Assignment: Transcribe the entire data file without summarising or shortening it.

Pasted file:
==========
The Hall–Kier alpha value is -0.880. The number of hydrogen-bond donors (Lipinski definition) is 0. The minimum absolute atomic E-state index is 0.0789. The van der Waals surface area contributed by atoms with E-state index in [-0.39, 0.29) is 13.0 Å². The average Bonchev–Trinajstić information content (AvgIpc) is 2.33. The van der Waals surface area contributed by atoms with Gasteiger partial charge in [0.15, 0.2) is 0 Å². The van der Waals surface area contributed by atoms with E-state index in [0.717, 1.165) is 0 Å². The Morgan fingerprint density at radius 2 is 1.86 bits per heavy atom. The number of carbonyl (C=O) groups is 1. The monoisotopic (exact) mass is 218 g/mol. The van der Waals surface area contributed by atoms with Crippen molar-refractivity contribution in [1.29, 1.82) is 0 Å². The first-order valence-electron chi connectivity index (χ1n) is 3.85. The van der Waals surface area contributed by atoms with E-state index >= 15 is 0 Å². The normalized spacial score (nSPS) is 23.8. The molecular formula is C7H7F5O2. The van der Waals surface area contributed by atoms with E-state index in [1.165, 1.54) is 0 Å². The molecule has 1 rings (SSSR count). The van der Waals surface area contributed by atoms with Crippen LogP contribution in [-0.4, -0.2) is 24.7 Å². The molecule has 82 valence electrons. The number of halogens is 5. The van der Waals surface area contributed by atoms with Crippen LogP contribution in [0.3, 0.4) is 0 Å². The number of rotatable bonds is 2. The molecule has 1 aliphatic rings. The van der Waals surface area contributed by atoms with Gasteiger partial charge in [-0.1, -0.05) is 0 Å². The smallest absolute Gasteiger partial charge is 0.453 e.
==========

The Hall–Kier alpha value is -0.880. The number of hydrogen-bond donors (Lipinski definition) is 0. The minimum absolute atomic E-state index is 0.0789. The van der Waals surface area contributed by atoms with E-state index in [-0.39, 0.29) is 13.0 Å². The average Bonchev–Trinajstić information content (AvgIpc) is 2.33. The van der Waals surface area contributed by atoms with Gasteiger partial charge in [0.15, 0.2) is 0 Å². The van der Waals surface area contributed by atoms with E-state index in [0.717, 1.165) is 0 Å². The Morgan fingerprint density at radius 2 is 1.86 bits per heavy atom. The number of carbonyl (C=O) groups is 1. The monoisotopic (exact) mass is 218 g/mol. The van der Waals surface area contributed by atoms with Crippen molar-refractivity contribution in [1.29, 1.82) is 0 Å². The first-order valence-electron chi connectivity index (χ1n) is 3.85. The van der Waals surface area contributed by atoms with E-state index >= 15 is 0 Å². The normalized spacial score (nSPS) is 23.8. The molecular formula is C7H7F5O2. The van der Waals surface area contributed by atoms with E-state index in [1.165, 1.54) is 0 Å². The molecule has 1 rings (SSSR count). The van der Waals surface area contributed by atoms with Crippen LogP contribution in [-0.4, -0.2) is 24.7 Å². The molecule has 82 valence electrons. The number of halogens is 5. The van der Waals surface area contributed by atoms with Crippen LogP contribution in [0.3, 0.4) is 0 Å². The number of rotatable bonds is 2. The molecule has 1 aliphatic rings. The van der Waals surface area contributed by atoms with Gasteiger partial charge in [-0.1, -0.05) is 0 Å². The smallest absolute Gasteiger partial charge is 0.453 e.